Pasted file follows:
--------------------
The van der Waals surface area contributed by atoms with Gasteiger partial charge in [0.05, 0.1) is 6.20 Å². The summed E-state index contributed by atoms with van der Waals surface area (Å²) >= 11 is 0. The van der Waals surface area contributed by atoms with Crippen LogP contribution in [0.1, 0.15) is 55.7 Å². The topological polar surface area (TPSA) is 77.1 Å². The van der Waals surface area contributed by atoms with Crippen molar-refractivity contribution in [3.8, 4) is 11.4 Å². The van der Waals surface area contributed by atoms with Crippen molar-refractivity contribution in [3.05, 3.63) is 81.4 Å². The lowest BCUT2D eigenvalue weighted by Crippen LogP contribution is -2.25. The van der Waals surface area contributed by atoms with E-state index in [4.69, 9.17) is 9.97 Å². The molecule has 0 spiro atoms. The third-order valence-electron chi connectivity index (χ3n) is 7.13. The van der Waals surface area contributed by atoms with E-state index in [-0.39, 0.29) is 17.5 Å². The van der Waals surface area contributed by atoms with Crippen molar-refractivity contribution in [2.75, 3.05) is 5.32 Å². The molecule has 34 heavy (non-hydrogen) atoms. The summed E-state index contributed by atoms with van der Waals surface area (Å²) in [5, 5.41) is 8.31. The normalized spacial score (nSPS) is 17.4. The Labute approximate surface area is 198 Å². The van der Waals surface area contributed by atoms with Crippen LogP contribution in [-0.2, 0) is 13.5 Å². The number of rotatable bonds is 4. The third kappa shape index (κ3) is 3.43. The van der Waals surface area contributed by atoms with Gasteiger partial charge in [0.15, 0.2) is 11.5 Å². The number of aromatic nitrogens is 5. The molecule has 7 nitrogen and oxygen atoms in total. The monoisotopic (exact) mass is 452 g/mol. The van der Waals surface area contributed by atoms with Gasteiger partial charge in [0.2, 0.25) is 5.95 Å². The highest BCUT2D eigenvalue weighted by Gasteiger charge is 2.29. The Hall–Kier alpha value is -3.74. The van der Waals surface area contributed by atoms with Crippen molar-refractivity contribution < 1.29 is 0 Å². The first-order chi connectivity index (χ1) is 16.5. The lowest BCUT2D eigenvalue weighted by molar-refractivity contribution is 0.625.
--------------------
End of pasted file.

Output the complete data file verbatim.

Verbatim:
The van der Waals surface area contributed by atoms with Gasteiger partial charge in [0.05, 0.1) is 6.20 Å². The summed E-state index contributed by atoms with van der Waals surface area (Å²) >= 11 is 0. The van der Waals surface area contributed by atoms with Crippen LogP contribution in [0.1, 0.15) is 55.7 Å². The topological polar surface area (TPSA) is 77.1 Å². The van der Waals surface area contributed by atoms with Crippen molar-refractivity contribution in [3.8, 4) is 11.4 Å². The van der Waals surface area contributed by atoms with Crippen molar-refractivity contribution in [3.05, 3.63) is 81.4 Å². The lowest BCUT2D eigenvalue weighted by Crippen LogP contribution is -2.25. The van der Waals surface area contributed by atoms with E-state index in [4.69, 9.17) is 9.97 Å². The molecule has 0 spiro atoms. The third-order valence-electron chi connectivity index (χ3n) is 7.13. The van der Waals surface area contributed by atoms with E-state index in [-0.39, 0.29) is 17.5 Å². The van der Waals surface area contributed by atoms with Crippen molar-refractivity contribution in [2.75, 3.05) is 5.32 Å². The molecule has 34 heavy (non-hydrogen) atoms. The summed E-state index contributed by atoms with van der Waals surface area (Å²) in [5, 5.41) is 8.31. The normalized spacial score (nSPS) is 17.4. The Labute approximate surface area is 198 Å². The van der Waals surface area contributed by atoms with Crippen LogP contribution in [-0.2, 0) is 13.5 Å². The number of rotatable bonds is 4. The third kappa shape index (κ3) is 3.43. The van der Waals surface area contributed by atoms with Gasteiger partial charge in [0.15, 0.2) is 11.5 Å². The number of aromatic nitrogens is 5. The molecule has 7 nitrogen and oxygen atoms in total. The monoisotopic (exact) mass is 452 g/mol. The van der Waals surface area contributed by atoms with Gasteiger partial charge in [0.2, 0.25) is 5.95 Å². The highest BCUT2D eigenvalue weighted by Gasteiger charge is 2.29. The Hall–Kier alpha value is -3.74. The van der Waals surface area contributed by atoms with Crippen molar-refractivity contribution < 1.29 is 0 Å². The first-order chi connectivity index (χ1) is 16.5. The lowest BCUT2D eigenvalue weighted by molar-refractivity contribution is 0.625.